THE GRINCH IS ALL TOO REAL FOR INJURED WORKERS IN ONTARIO. The Workplace Safety and Insurance Board (WSIB) steals their Christmas from them just like the cartoon character. But, there is no happy ending for injured workers. The meanness of the WSIB lasts year after year. But the workers remain unbowed.
The Ontario Network of Injured Workers Groups (ONIWG) mounted protests over five days in December, in nine different Ontario cities, to remind the WSIB and the public that the fight for fair treatment of injured workers continues.
WSIB rulings perpetually leave too many injured workers across Ontario without enough to get by. The Progressive Conservative government decision to slash employer premiums by 30% will only make things worse. Big business will save $1.5 billion. The pool of money available to pay compensation will shrink. Compensation awards to injured workers will shrivel.
Dignity and respect is only fair
The main event of the week was a protest outside the Ministry of Labour in Toronto December 10. “The holiday season can be a difficult time for injured workers because of the WSIB’s focus on cutting compensation in order to save its own money,” explained ONIWG President Willy Noiles. “We’re calling for a system that treats us with dignity and respect. That shouldn’t be too much to ask.”
The rapid growth of precarious and temporary work increases workplace injuries.However, permanent employees are also exposed to worsening working conditions brought on by speed-up, technological change, and increased overtime.
For example, on-the-job injury was a key issue for letter carriers in their recent dispute with Canada Post. A report revealed that postal workers suffer injuries at work at a rate five times greater than the average in all other federally regulated occupations.
Workers Comp is a right
Their Workers Comp Is A Right campaign is the main focus for ONIWG. It targets the transformation of the WSIB from a system that, “is supposed to support us into one that is hostile to us.”
The bitter irony in this fight for rights is that the whole workers’ compensation system began as a favour to employers. It gave employers a way to escape the possibility of law suits mounted by injured employees that could ruin them.
The sawoff was that, while employers would pay “premiums” into a fund that would provide “compensation” to injured workers, the amounts awarded would be set by a “neutral” board. The reality is that no workers' comp board has ever been neutral. Boards always side with employers. They look to keep payouts as low as possible, and so keep employer premiums rock bottom low.
The ONIGW campaign has won support for three key demands from injured workers across the province. These include:
no cuts to awards based on the pursuit of phantom jobs
listen to the advice of healthcare professionals treating injured workers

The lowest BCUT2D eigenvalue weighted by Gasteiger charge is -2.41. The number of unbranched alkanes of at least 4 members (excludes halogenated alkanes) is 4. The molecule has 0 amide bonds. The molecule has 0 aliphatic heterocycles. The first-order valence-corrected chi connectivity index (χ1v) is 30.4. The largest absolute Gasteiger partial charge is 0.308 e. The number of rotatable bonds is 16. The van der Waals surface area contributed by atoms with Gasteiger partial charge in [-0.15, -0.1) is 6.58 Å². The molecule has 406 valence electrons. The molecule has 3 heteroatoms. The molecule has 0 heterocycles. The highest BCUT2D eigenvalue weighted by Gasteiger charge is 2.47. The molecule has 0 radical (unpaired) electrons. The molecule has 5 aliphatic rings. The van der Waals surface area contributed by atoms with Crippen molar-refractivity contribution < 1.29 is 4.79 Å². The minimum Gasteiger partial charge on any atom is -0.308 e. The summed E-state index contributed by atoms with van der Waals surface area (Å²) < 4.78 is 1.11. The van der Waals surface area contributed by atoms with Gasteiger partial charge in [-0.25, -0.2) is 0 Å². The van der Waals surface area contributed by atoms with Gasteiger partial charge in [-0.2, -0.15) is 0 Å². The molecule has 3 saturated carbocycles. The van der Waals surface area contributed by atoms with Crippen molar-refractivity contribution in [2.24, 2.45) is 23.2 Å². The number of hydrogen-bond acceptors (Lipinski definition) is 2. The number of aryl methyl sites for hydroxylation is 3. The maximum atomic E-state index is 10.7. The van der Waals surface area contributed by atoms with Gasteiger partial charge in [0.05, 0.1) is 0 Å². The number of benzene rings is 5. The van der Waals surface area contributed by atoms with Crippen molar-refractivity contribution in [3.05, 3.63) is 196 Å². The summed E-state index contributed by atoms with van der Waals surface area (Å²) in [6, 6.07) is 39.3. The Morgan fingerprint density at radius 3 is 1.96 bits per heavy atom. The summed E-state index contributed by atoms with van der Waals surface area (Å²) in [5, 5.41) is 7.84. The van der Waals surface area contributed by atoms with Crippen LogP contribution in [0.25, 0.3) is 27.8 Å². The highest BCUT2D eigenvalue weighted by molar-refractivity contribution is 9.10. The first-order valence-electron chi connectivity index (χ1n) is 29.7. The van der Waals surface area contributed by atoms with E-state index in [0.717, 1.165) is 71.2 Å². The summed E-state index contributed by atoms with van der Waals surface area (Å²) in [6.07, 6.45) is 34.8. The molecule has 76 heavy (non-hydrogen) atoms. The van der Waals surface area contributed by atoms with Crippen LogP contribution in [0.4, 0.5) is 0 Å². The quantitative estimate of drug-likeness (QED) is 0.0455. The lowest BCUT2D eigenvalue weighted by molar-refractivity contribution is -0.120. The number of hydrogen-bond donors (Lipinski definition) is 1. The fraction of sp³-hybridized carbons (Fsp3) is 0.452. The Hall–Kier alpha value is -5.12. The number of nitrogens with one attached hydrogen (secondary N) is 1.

stop cutting benefits based on pre-existing conditions.
The campaign also calls on the WSIB to operate according to its founding principles, with a focus on providing humanitarian assistance to workers who have suffered physical or psychological injury at work.
Decades of anti-worker reforms to the workers comp system have left injured workers and their families confronting a number of hurdles to access the support they urgently need. These include:
an increased likelihood of their compensation claim being denied
delays to the appeals process, cuts to benefits
cuts to medical rehabilitation services.
WSIB workers criticize workers' comp system
Even some WSIB employees acknowledge that the current system is broken. In answers to a request from the board’s president for feedback on how successful the WSIB is, 60 employees criticized chronic understaffing, long wait times for compensation claimants, and chaotic case management practices.
As one WSIB worker wrote, “Accident rates are going up while resolutions to (injured worker) claims are going down. There are not enough people to process work and queues keep piling up, while people that are disabled from a workplace injury are waiting for someone to get back to them. I find that embarrassing.”
Another worker explained that injured workers are often forced to wait on the phone for excessive periods of time before getting help. “It is not unheard of that clients complain of waiting in excess of 30 minutes to reach the right person,” wrote the worker. “If you can’t help an injured worker whose literal livelihood depends on the WSIB within a reasonable time frame, that’s an incredible shortfall.”
Making a change
As well as the ONIWG, many unions and labour organizations fight to defend the rights of injured workers. Unifor’s Nicole Simpson explains, “We also need to compensate injured workers, establish a fair return to work program, and shift to a workplace culture that promotes and utilizes comprehensive hazard-based health and safety programs, and training.”
If you want to get involved with campaigns to support the rights of injured workers, find out more information at the ONIWG website. You can access tools for community organizing initiatives, tips on advocacy, information on how to contact your MPP, and guidance on how to plan a campaign.
This article was originally published by The Canadian Labour Institute.
Reprinted with permission for CALM Members use.